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Japan to lose around US$6bn amidst financial crisis impacting Asian sports market

Alwihda Info | Par Info Alwihda - 22 Avril 2020

​Japan to lose around US$6bn amidst financial crisis impacting Asian sports market, says GlobalData’s Sportcal.

© Toru Hanai / Reuters
© Toru Hanai / Reuters
A sum of around US$30bn has already reportedly been spent on preparing to host the Olympics. Current estimates place the potential losses for Japan as a whole somewhere around US$6bn, following its postponement in the wake of coronavirus (covid-19) outbreak, says Sportcal, a company of GlobalData, a leading data and analytics company. 

Contributing to this are year-long maintenance costs for the venues hosting events during the Games, which could amount to around US$210m. The cost of re-preparing the venues to host events could also amount to a massive US$3.6bn.  

Conrad Wiacek, Head of Analysis and Consultancy at GlobalData’s Sportcal, comments: “These losses come in the wake of Japanese hopes of trying to strengthen their economy. An increase in the country’s sales tax has decreased consumer spending, and there were strong hopes that the Olympics would help strengthen Japan’s economy through tourist spending and the increased visitors to the country. With the postponement however, Japan’s economy could be in even further trouble.” 

Another issue for the organisers is ensuring that they are able to use the venues during the rearrangement next year, as many of these are used for other events and tournaments. Due to the high demand, many of these are booked well in advance, so it looks likely that many events already booked for next year will have to be moved or cancelled.  

Wiacek explains: “This will have a ripple effect on other industries, and could cause them significant losses, as the Olympics will likely take precedence, due to the amount of money already invested. Tourism will also have an effect, as over 600,000 people from around the world were expected to fly to Tokyo. The city is already one of the most popular in the world, and many people who had been planning to travel there have subsequently cancelled their trips.”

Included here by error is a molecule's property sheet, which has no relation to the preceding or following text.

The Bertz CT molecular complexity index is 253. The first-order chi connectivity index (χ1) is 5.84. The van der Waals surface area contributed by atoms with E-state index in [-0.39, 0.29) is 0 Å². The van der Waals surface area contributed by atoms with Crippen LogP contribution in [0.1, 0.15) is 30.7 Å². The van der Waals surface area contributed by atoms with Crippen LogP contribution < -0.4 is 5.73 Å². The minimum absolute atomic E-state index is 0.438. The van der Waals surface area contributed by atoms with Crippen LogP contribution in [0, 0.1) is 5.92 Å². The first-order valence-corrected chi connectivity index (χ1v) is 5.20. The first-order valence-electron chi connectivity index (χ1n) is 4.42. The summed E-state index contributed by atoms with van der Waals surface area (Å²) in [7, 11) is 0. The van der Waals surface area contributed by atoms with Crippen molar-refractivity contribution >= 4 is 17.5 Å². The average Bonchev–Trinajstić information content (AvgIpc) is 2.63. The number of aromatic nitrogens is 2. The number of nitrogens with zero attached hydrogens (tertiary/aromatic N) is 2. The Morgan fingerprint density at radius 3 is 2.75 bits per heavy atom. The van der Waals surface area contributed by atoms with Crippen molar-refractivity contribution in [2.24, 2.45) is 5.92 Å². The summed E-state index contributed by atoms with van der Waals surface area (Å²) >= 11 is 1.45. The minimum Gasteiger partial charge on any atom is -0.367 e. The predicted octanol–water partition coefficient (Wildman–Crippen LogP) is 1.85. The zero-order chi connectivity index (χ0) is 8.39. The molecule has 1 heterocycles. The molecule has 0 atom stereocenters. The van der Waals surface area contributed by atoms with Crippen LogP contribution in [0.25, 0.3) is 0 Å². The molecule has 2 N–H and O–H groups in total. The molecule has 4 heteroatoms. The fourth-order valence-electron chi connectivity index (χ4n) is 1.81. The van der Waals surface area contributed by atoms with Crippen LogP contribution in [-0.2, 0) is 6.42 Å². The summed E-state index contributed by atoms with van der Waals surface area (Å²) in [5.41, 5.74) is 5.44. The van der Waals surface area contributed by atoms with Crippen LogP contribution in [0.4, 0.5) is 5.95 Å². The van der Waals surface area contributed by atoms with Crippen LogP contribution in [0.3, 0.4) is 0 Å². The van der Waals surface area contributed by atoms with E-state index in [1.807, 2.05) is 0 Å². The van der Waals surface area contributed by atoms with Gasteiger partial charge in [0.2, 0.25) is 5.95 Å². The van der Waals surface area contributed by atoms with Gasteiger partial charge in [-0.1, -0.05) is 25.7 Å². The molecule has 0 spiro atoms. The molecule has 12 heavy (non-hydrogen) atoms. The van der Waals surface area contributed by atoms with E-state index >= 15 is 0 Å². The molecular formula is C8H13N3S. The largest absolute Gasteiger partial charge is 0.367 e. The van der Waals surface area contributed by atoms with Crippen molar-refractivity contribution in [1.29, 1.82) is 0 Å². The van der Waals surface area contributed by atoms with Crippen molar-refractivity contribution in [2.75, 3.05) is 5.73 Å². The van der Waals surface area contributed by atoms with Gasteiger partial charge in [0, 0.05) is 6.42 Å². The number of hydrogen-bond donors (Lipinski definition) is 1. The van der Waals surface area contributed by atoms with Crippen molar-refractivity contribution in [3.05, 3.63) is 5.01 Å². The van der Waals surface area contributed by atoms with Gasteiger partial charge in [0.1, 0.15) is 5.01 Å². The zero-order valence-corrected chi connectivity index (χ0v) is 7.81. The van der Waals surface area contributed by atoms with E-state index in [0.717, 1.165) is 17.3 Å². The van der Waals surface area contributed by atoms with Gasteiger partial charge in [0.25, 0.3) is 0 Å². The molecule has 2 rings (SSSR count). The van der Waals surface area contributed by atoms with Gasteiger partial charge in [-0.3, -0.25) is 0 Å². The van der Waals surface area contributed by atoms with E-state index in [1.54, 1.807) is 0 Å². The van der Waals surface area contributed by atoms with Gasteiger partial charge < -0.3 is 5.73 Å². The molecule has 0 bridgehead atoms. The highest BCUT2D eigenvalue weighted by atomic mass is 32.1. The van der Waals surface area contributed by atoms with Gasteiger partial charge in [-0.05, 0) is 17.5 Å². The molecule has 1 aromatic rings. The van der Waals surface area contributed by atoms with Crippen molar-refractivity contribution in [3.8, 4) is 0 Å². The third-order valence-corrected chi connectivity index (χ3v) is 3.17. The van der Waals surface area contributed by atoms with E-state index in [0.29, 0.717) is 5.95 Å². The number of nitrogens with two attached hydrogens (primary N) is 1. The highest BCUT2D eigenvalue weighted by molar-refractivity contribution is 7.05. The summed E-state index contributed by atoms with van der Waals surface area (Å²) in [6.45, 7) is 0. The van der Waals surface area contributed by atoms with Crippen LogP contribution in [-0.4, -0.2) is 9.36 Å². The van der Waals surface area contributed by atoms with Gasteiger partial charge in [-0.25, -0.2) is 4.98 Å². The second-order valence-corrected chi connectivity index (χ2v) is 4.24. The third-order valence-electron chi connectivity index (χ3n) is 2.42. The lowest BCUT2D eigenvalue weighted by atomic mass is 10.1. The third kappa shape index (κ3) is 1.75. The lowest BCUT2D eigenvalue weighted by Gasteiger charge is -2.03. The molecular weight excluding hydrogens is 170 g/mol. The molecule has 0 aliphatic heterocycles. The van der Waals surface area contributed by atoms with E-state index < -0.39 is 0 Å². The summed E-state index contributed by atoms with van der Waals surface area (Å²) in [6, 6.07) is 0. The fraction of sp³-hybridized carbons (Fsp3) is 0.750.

The financial impact is also being felt in other countries around Asia. China, where the outbreak began, has a sports market believed to be worth around US$400bn. Due to the timing of the outbreak, there are likely to be huge losses for the first half of 2020, and repercussions going forward as organisers frantically try to reschedule events to make back some of their losses.  

The Chinese Super League, the country’s top football league and the Chinese Basketball Association had plans of restarting play later in April, but the government passed an order at the start of April decreeing that group sporting events were prohibited from resuming.  

Wiacek continues: “This highlights the uncertainty facing sporting organisations globally, as there are so many unknowns with the virus. Companies can do their best to attempt to reschedule as best they can, but nobody knows how the situation will continue to develop. This makes rearranging events risky, as there’s a distinct possibility that the event still may not be able to run later in the year, due to either the large volume of events being held or the potential for further outbreaks.”  

India is regarded as the home for much of the world’s cricket, with the Indian Premier League among the most lucrative cricket tournaments in the world. Playing the league with a shortened schedule will still see the BCCI lose between US$200-US$350m, while outright cancellation will see losses of over US$500m, putting the organisation in a difficult situation. In 2015, the league contributed around US$182m to India’s GDP, which currently stands around US$2.7 trillion.  

Wiacek concludes: “While this is a tiny percentage, India’s GDP will likely see a significant hit due to the number of sectors affected by the pandemic. This will be a trend repeated across the world, as we likely plunge into a global recession.” 

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